We've ALL been there. So much of writing is re-writing.  That said, I am not very excited about having to start over. BUT I know that this is what the story needs. It feels right where nothing has ever felt right. So, tonight, I start over with a new motivation, and a new direction. Hopefully this time, if something isn't working, I won't ignore the clues.

Friday, May 4, 2012

Conversation with a Crit Partner

As you all know, critique partners are sorta awesome. Me and mine (which are these lovely girls here!) all approach things differently. Since my post on Tuesday proclaiming my writing transition blues, Cindy so happily volunteered to have writing dates with me. So now, every Monday and Thursday night she's forcing me to write words with her for an hour. No matter what. No excuses. Isn't she great?

Last night, I was brainstorming with her in a pre-writing session. My big issue with this story is that it's so simple I make it complicated. And it's so complicated that I get lost in it. Of course, all this is in my head! In reality it's not so bad. (At least, that's what we keep telling ourselves! I think Christina will disagree once we go at this MS with shearing scissors.)

Anyway, this is what happens when we brainstorm. At least sometimes.... *ahemALWAYSahem*

 Cindy:  hahaha
what was your idea?
you said you had an idea for what to write next?
are you going to go with it?
 me:  just an idea. idk
 Cindy:  stop thinking about the sub plots
and write the idea
 me:  hhahahaha
im not. now im talking to X. lol

Cindy:  I command you!

 me:  bahahahha

 Cindy:  Did that work?

 me:  no

 Cindy:  lol
 me:  hahahahaha
 Cindy:  I just emailed her
 me:  hahha
 me:  emailed about what?
 Cindy:  shakes wand
 me:  stuffs fingers in ears
 Cindy:  to apologize for not getting her MS back to her yet
me:  i think she's got a whole revision now
you should check before you start that
expecto patronum
 Cindy:  damn you!
and your Harry Potter knowledge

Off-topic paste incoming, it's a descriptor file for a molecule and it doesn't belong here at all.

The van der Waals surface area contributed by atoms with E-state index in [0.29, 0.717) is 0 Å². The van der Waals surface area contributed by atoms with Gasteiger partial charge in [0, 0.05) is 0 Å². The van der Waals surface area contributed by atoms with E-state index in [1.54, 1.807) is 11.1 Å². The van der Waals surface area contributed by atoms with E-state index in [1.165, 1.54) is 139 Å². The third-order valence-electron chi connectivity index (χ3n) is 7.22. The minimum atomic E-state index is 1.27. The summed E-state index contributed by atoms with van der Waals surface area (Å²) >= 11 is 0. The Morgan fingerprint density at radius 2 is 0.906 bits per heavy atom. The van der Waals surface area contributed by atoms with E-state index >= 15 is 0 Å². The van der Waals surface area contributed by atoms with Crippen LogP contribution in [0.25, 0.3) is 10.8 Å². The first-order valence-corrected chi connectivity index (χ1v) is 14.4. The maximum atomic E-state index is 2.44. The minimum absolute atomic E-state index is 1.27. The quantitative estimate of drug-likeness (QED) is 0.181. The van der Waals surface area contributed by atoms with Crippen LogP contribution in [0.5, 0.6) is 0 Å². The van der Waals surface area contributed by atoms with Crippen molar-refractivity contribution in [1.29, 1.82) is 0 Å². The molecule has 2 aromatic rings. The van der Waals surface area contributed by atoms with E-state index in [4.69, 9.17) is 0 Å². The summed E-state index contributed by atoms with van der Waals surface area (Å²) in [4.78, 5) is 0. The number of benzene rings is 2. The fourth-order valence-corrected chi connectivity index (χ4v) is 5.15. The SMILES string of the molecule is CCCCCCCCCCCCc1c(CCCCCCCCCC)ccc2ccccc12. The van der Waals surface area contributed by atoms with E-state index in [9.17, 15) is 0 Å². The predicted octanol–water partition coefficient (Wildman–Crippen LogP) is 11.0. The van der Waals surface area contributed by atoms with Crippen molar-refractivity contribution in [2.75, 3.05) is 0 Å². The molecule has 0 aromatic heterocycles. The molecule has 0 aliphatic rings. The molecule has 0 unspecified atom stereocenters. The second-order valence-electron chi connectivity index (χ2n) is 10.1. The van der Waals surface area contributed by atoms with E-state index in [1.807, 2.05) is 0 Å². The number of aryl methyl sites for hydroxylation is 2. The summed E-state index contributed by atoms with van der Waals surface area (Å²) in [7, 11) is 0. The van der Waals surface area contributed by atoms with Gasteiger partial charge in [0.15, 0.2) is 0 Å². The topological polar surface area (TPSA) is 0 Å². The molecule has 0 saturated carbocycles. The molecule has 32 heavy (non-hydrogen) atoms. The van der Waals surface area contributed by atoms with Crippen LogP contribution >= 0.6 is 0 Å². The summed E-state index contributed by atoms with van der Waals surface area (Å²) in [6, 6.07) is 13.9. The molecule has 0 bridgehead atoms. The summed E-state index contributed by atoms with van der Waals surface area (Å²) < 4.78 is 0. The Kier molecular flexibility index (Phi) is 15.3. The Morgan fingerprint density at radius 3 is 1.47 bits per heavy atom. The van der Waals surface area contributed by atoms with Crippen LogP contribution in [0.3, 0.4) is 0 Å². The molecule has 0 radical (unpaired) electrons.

I must re-read those books
 me:  heheheheh
we must say that
anytime we get a bright idea
get it?
 Cindy:  I do!
 me:  im punny.

Life changing stuff right? AH. As a side note, we did actually write was just later.

Thursday, May 3, 2012

Distraction Evils

Sometimes distractions can be a good thing. Sometimes you need a good distraction to clear your head and to be able to step away from a manuscript for break. But, lots of times, distractions are bad, evil things that keep you from being productive.

Recognize any of these???

Oh sure, Twitter, Facebook--Words with Friends, anyone?--blogging, Tumblr, email, Gchat, Pinterest can be fun. And certainly they can be entertaining and even sometimes necessary, but they're also huge time suckers that before you even know it, can zap up all that time you had set aside for writing.

It happens to me and it probably happens to you. You're just sitting down to write, but then you remember you forgot to respond to an email.

BAM. You lose ten minutes.

You write three sentences, then decide you'd like to just "peek" at Twitter. BAM. You've lost another seventeen minutes.

You write for thirty minutes, and check-in on Facebook. There goes another twenty six minutes.

And don't even get me started on Pinterest. I lose like thirty five thousand six hundred million minutes every time I log on.


Like I said, distractions can be good. But, they can also be really, really bad. Try setting aside time to write where you unplug from the internet for a while, and if you have to, hide your cell phone downstairs while you do it. It will be hard at first. You might even have some awful side effects like twitching and uncontrollable reaching for things that are no longer in your reach, but you'll be happy you did it. When you've written that 1K  or 2K for the day, you can reward yourself for taking the distractions away for a while.

Wednesday, May 2, 2012

Leave Me Wanting More--but Don't Leave Me Hanging and About to Die

As I'm sure I've mentioned here before I am not a fan of the cliffhanger ending. I like to close a book feeling as though the story and characters I've invested my time (and money) into have come to a satisfying close. 

When I first began reading YA, I was coming from a phase where I read a lot of adult literary fiction and British chick-lit. The majority of the books I read in these genres tended to be standalone stories. As I began reading YA, I suddenly found myself, unknowingly in the middle of more series that I could keep track of. I also ended more books by throwing them against the wall in frustration. ...Unless I was reading on my Kindle, in which case I just shut it off in a huff! 

As my phase in YA has turned into a permanent addiction, I've learned to accept that books come in series, and that means learning to live with (and even in some cases, love) a well-crafted cliffhanger ending.